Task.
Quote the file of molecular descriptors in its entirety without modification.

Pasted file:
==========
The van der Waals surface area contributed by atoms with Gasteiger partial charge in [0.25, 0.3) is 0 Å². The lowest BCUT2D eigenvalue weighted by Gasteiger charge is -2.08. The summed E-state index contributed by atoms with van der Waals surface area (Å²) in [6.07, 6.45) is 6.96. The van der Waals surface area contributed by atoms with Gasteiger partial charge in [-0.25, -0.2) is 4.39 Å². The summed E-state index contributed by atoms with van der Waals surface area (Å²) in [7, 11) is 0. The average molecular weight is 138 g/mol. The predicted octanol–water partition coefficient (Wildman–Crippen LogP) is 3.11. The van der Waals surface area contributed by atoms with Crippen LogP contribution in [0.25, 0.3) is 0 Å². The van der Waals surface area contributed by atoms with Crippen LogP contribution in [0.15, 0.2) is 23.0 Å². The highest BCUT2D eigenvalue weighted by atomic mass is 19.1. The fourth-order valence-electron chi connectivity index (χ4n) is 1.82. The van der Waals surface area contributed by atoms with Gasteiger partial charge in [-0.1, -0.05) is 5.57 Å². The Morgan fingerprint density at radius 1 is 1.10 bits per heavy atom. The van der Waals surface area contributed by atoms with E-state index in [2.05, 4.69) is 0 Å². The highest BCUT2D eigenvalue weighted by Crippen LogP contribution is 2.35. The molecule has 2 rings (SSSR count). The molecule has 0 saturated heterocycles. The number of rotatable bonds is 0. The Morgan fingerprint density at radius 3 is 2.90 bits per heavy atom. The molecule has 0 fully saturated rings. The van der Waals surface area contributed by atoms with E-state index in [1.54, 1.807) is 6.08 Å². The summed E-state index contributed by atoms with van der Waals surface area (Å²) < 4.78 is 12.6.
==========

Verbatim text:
The van der Waals surface area contributed by atoms with Gasteiger partial charge in [0.25, 0.3) is 0 Å². The lowest BCUT2D eigenvalue weighted by Gasteiger charge is -2.08. The summed E-state index contributed by atoms with van der Waals surface area (Å²) in [6.07, 6.45) is 6.96. The van der Waals surface area contributed by atoms with Gasteiger partial charge in [-0.25, -0.2) is 4.39 Å². The summed E-state index contributed by atoms with van der Waals surface area (Å²) in [7, 11) is 0. The average molecular weight is 138 g/mol. The predicted octanol–water partition coefficient (Wildman–Crippen LogP) is 3.11. The van der Waals surface area contributed by atoms with Crippen LogP contribution in [0.25, 0.3) is 0 Å². The van der Waals surface area contributed by atoms with Crippen LogP contribution in [0.15, 0.2) is 23.0 Å². The highest BCUT2D eigenvalue weighted by atomic mass is 19.1. The fourth-order valence-electron chi connectivity index (χ4n) is 1.82. The van der Waals surface area contributed by atoms with Gasteiger partial charge in [-0.1, -0.05) is 5.57 Å². The Morgan fingerprint density at radius 1 is 1.10 bits per heavy atom. The van der Waals surface area contributed by atoms with E-state index in [2.05, 4.69) is 0 Å². The highest BCUT2D eigenvalue weighted by Crippen LogP contribution is 2.35. The molecule has 2 rings (SSSR count). The molecule has 0 saturated heterocycles. The number of rotatable bonds is 0. The Morgan fingerprint density at radius 3 is 2.90 bits per heavy atom. The molecule has 0 fully saturated rings. The van der Waals surface area contributed by atoms with E-state index in [1.54, 1.807) is 6.08 Å². The summed E-state index contributed by atoms with van der Waals surface area (Å²) < 4.78 is 12.6.